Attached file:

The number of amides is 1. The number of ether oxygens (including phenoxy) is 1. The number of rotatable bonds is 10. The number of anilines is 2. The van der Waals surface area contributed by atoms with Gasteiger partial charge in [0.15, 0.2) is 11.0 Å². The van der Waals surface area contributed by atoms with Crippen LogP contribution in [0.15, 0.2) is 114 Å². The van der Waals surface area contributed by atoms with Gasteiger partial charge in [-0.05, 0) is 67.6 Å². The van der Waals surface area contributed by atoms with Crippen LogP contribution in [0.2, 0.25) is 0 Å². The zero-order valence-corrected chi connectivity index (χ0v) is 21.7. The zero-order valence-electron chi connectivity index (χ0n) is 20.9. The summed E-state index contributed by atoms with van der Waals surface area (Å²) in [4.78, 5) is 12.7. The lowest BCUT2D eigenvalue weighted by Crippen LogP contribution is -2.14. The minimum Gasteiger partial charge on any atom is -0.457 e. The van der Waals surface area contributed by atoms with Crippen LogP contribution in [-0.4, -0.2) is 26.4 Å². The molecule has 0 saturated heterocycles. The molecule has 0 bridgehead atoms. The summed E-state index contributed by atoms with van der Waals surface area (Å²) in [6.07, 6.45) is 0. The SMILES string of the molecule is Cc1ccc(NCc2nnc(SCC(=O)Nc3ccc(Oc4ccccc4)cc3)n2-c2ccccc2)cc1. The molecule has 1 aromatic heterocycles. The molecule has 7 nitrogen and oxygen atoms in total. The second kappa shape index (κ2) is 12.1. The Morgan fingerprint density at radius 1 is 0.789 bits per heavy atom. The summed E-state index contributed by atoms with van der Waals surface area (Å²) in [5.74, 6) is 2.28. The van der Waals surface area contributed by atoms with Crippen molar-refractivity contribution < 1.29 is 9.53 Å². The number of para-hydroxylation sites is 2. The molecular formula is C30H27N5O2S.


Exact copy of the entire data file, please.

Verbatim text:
The number of amides is 1. The number of ether oxygens (including phenoxy) is 1. The number of rotatable bonds is 10. The number of anilines is 2. The van der Waals surface area contributed by atoms with Gasteiger partial charge in [0.15, 0.2) is 11.0 Å². The van der Waals surface area contributed by atoms with Crippen LogP contribution in [0.15, 0.2) is 114 Å². The van der Waals surface area contributed by atoms with Gasteiger partial charge in [-0.05, 0) is 67.6 Å². The van der Waals surface area contributed by atoms with Crippen LogP contribution in [0.2, 0.25) is 0 Å². The zero-order valence-corrected chi connectivity index (χ0v) is 21.7. The zero-order valence-electron chi connectivity index (χ0n) is 20.9. The summed E-state index contributed by atoms with van der Waals surface area (Å²) in [4.78, 5) is 12.7. The lowest BCUT2D eigenvalue weighted by Crippen LogP contribution is -2.14. The minimum Gasteiger partial charge on any atom is -0.457 e. The van der Waals surface area contributed by atoms with Crippen LogP contribution in [-0.4, -0.2) is 26.4 Å². The molecule has 0 saturated heterocycles. The molecule has 0 bridgehead atoms. The summed E-state index contributed by atoms with van der Waals surface area (Å²) in [6.07, 6.45) is 0. The SMILES string of the molecule is Cc1ccc(NCc2nnc(SCC(=O)Nc3ccc(Oc4ccccc4)cc3)n2-c2ccccc2)cc1. The molecule has 1 aromatic heterocycles. The molecule has 7 nitrogen and oxygen atoms in total. The second kappa shape index (κ2) is 12.1. The Morgan fingerprint density at radius 1 is 0.789 bits per heavy atom. The summed E-state index contributed by atoms with van der Waals surface area (Å²) in [5.74, 6) is 2.28. The van der Waals surface area contributed by atoms with Crippen molar-refractivity contribution < 1.29 is 9.53 Å². The number of para-hydroxylation sites is 2. The molecular formula is C30H27N5O2S.